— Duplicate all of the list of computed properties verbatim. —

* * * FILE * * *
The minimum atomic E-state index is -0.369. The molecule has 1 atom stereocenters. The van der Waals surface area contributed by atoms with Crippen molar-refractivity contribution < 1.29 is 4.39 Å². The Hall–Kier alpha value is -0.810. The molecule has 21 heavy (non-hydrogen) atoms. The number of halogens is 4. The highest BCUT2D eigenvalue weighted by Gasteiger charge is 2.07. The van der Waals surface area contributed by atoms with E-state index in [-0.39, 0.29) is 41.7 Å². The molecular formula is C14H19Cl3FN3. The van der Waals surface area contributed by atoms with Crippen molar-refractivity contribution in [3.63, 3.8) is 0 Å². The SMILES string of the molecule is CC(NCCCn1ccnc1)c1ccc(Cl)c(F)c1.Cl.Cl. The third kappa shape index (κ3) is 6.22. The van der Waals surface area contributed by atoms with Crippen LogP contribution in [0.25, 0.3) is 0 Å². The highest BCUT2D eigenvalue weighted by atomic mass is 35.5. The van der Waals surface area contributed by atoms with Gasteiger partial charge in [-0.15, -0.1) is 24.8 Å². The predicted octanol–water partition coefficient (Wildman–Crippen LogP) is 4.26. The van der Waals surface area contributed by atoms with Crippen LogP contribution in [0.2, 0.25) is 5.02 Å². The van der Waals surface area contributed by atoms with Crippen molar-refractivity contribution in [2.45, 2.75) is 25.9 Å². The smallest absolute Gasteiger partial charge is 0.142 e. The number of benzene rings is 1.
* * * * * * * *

The minimum atomic E-state index is -0.369. The molecule has 1 atom stereocenters. The van der Waals surface area contributed by atoms with Crippen molar-refractivity contribution < 1.29 is 4.39 Å². The Hall–Kier alpha value is -0.810. The molecule has 21 heavy (non-hydrogen) atoms. The number of halogens is 4. The highest BCUT2D eigenvalue weighted by Gasteiger charge is 2.07. The van der Waals surface area contributed by atoms with E-state index in [-0.39, 0.29) is 41.7 Å². The molecular formula is C14H19Cl3FN3. The van der Waals surface area contributed by atoms with Crippen molar-refractivity contribution in [3.63, 3.8) is 0 Å². The SMILES string of the molecule is CC(NCCCn1ccnc1)c1ccc(Cl)c(F)c1.Cl.Cl. The third kappa shape index (κ3) is 6.22. The van der Waals surface area contributed by atoms with Crippen LogP contribution in [0.25, 0.3) is 0 Å². The highest BCUT2D eigenvalue weighted by atomic mass is 35.5. The van der Waals surface area contributed by atoms with Gasteiger partial charge in [-0.15, -0.1) is 24.8 Å². The predicted octanol–water partition coefficient (Wildman–Crippen LogP) is 4.26. The van der Waals surface area contributed by atoms with Crippen LogP contribution in [0.2, 0.25) is 5.02 Å². The van der Waals surface area contributed by atoms with Crippen molar-refractivity contribution in [2.45, 2.75) is 25.9 Å². The smallest absolute Gasteiger partial charge is 0.142 e. The number of benzene rings is 1.